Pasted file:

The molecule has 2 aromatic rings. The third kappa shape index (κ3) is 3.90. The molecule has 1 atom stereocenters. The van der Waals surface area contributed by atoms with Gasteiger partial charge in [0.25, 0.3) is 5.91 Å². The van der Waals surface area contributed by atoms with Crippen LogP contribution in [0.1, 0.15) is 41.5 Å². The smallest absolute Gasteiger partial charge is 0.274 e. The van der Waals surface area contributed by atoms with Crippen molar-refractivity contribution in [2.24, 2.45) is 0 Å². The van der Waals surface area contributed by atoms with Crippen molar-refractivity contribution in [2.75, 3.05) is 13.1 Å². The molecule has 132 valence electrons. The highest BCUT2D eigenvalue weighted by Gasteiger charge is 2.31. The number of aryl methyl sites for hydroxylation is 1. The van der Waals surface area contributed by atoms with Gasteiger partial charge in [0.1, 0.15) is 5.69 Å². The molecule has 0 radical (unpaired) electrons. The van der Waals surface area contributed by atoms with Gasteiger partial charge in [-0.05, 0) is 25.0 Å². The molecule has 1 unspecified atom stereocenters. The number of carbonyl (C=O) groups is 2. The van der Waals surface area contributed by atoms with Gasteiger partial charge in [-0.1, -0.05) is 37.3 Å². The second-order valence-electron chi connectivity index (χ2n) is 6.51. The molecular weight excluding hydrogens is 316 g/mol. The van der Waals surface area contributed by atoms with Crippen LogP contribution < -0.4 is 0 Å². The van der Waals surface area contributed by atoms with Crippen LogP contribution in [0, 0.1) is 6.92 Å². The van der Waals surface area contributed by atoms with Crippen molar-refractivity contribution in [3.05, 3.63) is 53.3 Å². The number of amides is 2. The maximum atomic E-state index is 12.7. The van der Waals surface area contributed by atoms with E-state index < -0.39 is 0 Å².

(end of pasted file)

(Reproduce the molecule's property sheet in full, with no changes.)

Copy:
The molecule has 2 aromatic rings. The third kappa shape index (κ3) is 3.90. The molecule has 1 atom stereocenters. The van der Waals surface area contributed by atoms with Gasteiger partial charge in [0.25, 0.3) is 5.91 Å². The van der Waals surface area contributed by atoms with Crippen LogP contribution in [0.1, 0.15) is 41.5 Å². The smallest absolute Gasteiger partial charge is 0.274 e. The van der Waals surface area contributed by atoms with Crippen molar-refractivity contribution in [2.24, 2.45) is 0 Å². The van der Waals surface area contributed by atoms with Crippen molar-refractivity contribution in [2.75, 3.05) is 13.1 Å². The molecule has 132 valence electrons. The highest BCUT2D eigenvalue weighted by Gasteiger charge is 2.31. The number of aryl methyl sites for hydroxylation is 1. The van der Waals surface area contributed by atoms with Gasteiger partial charge in [0.1, 0.15) is 5.69 Å². The molecule has 0 radical (unpaired) electrons. The van der Waals surface area contributed by atoms with Gasteiger partial charge in [-0.05, 0) is 25.0 Å². The molecule has 1 unspecified atom stereocenters. The number of carbonyl (C=O) groups is 2. The van der Waals surface area contributed by atoms with Gasteiger partial charge in [-0.1, -0.05) is 37.3 Å². The second-order valence-electron chi connectivity index (χ2n) is 6.51. The molecular weight excluding hydrogens is 316 g/mol. The van der Waals surface area contributed by atoms with Crippen LogP contribution < -0.4 is 0 Å². The van der Waals surface area contributed by atoms with Crippen LogP contribution in [0, 0.1) is 6.92 Å². The van der Waals surface area contributed by atoms with Crippen molar-refractivity contribution in [3.05, 3.63) is 53.3 Å². The number of amides is 2. The maximum atomic E-state index is 12.7. The van der Waals surface area contributed by atoms with E-state index < -0.39 is 0 Å².